Three Treatises

by Martin Luther | Religion & Spirituality | This book has not been rated.
ISBN: 0800616391 Global Overview for this book
Registered by wingk00kaburrawing of San Jose, California USA on 1/22/2008
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1 journaler for this copy...
Journal Entry 1 by wingk00kaburrawing from San Jose, California USA on Tuesday, January 22, 2008
Rec'd via Paperbackswap.com.

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Martin Luther posted his Ninety-five Theses on the church door at Wittenberg in 1517. In the three years that followed, Luther clarified and defended his position in numerous writings. Chief among these are the three treatises written in 1520. In these writings Luther tried to frame his ideas in terms that would be comprehensible not only to the clergy but to people from a wide range of backgrounds. To the Christian Nobility of the German Nation is an attack on the corruption of the church and the abuses of its authority, bringing to light many of the underlying reasons for the Reformation. The second treatise, The Babylonian Captivity of the Church, contains Luther's sharp criticism of the sacramental system of the Catholic church. The Freedom of a Christian gives a concise presentation of Luther's position on the doctrine of justification by faith. The translations of these treatises are all taken from the American edition of Luther's Works. This new edition of Three Treatises will continue to be a popular resource for individual study, church school classes, and college and seminary courses.

Journal Entry 2 by wingk00kaburrawing from San Jose, California USA on Wednesday, February 20, 2008
On loan to Kaila at Lush.

Journal Entry 3 by wingk00kaburrawing from San Jose, California USA on Tuesday, April 01, 2008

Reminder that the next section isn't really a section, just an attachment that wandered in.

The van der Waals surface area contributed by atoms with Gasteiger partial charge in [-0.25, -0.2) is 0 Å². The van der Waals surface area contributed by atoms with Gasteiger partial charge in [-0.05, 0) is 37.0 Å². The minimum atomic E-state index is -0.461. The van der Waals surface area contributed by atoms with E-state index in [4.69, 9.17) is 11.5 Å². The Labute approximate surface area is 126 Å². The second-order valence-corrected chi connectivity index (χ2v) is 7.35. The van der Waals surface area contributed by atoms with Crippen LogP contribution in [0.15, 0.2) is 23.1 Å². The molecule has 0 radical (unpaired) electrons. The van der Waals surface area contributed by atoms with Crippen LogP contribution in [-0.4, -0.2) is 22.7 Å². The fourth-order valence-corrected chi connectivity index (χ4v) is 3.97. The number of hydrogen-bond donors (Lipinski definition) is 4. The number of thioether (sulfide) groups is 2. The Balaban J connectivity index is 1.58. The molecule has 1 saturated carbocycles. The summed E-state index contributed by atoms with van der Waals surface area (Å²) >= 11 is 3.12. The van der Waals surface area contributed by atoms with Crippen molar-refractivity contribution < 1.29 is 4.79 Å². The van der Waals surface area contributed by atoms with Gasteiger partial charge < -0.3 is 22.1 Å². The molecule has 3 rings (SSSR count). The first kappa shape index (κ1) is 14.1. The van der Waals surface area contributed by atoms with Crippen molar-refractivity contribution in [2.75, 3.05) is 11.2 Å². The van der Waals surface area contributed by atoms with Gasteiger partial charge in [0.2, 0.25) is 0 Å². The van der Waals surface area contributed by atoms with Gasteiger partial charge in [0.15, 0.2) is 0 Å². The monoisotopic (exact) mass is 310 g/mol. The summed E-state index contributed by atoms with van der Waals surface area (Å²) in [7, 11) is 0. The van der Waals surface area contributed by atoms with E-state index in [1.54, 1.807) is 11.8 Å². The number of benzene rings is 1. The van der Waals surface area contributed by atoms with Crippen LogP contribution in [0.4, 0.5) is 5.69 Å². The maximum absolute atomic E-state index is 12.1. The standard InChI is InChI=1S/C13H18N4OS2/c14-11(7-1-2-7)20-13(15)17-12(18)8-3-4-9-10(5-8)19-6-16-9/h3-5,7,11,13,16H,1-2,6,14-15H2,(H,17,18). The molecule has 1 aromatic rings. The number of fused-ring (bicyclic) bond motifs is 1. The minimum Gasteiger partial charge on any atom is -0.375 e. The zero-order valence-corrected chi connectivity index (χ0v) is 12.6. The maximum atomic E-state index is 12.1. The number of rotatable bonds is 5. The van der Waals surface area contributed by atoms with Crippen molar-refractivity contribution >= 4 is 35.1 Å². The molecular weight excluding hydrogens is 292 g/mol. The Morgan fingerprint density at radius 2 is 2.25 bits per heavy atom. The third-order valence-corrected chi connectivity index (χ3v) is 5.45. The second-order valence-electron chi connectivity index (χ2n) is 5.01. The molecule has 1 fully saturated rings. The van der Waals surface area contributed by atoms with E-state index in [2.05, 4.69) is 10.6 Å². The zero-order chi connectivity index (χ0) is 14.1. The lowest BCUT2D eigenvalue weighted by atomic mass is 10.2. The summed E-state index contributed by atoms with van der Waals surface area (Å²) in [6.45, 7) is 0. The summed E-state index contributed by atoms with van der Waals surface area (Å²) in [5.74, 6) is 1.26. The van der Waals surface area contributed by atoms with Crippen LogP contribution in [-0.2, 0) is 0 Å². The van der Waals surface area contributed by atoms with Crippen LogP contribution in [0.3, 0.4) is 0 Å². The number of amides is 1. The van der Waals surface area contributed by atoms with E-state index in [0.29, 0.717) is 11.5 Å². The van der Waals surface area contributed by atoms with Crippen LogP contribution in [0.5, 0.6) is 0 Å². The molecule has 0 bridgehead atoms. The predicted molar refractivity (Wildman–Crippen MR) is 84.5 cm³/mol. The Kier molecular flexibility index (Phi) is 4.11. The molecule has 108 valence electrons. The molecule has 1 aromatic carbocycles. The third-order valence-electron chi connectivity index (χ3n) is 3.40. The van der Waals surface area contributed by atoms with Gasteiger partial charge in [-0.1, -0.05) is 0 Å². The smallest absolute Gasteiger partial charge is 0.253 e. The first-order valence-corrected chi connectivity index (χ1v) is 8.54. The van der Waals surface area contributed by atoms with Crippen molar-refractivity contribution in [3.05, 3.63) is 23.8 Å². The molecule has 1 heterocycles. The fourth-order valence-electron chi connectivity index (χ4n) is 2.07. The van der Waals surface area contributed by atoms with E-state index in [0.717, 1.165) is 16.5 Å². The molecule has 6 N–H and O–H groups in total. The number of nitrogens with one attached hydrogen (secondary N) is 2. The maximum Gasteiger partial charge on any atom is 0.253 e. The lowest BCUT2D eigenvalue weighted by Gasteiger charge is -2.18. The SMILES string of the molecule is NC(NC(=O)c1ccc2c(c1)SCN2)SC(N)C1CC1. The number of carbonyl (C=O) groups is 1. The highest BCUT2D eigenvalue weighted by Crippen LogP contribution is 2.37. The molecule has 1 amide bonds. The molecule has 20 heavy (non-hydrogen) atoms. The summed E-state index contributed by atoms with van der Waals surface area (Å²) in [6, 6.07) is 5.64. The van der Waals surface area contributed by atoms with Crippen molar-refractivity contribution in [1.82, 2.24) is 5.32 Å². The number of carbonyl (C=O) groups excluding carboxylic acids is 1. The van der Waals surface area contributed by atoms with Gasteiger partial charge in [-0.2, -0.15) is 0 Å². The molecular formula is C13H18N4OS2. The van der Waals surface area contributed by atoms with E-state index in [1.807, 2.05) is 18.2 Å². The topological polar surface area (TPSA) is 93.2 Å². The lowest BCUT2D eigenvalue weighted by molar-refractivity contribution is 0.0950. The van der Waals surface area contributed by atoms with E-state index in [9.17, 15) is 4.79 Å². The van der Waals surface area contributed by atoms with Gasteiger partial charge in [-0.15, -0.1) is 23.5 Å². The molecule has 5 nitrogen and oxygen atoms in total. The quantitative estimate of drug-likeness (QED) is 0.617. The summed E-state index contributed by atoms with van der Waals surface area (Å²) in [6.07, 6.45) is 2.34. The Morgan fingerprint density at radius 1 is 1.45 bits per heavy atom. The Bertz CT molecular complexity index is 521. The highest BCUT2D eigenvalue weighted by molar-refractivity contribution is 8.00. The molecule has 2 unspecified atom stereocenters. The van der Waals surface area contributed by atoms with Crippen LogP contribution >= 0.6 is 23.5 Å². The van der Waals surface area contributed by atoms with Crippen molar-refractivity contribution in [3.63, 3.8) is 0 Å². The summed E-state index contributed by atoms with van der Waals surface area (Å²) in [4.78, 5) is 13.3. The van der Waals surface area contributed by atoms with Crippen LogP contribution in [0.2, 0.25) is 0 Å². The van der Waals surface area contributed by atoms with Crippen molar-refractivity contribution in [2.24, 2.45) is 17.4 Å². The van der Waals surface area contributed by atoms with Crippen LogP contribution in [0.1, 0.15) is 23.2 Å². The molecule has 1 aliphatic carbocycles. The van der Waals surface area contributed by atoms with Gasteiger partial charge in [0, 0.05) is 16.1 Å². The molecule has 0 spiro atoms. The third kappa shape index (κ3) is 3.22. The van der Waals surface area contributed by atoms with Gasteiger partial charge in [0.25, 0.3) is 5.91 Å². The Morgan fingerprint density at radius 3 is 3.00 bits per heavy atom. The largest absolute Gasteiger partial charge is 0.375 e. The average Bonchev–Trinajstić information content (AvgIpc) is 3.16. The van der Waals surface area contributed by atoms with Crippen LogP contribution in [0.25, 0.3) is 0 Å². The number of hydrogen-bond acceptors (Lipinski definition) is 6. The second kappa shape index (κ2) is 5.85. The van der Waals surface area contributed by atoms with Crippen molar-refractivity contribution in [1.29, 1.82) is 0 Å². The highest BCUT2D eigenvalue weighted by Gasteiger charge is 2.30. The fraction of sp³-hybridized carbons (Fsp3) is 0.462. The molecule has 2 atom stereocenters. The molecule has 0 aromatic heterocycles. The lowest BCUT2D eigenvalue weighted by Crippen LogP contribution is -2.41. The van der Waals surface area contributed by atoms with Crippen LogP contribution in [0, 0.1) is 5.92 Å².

Rec'd back from co-worker today.

Journal Entry 4 by wingk00kaburrawing at San Jose, California USA on Monday, August 28, 2017
Started reading yesterday afternoon.

I didn't have any particular purpose in picking up Luther's treatises, other than a general desire to return to regular Christian study, but it feels as though the book calls to battle. In this day and age, when the Christian right embraces a maverick like Trump as leader when every aspect of his life flies in the face of Christian moral teachings, Martin Luther's words call out:

Therefore, it is the duty of every Christian to espouse the cause of the Faith, to understand and defend it, and to denounce every error.

I feel compelled to read the read his words with special care, for we live in a time where Christianity's reputation is tattered in the eyes of many, and we cannot begin to repair the damage while its leadership continues to claw away at our banners, at the very fabric binding us together in community.

Journal Entry 5 by wingk00kaburrawing at San Jose, California USA on Sunday, October 15, 2017
Finished first of the three treatises today.
(I am not a fast Luther reader.)

Largely a criticism of the pope and the abuse of power over the people, which I can't help but want to apply to contemporary political issues. It's really interesting for putting Luther's ministry into context and understanding where some of his most famous teachings came from.

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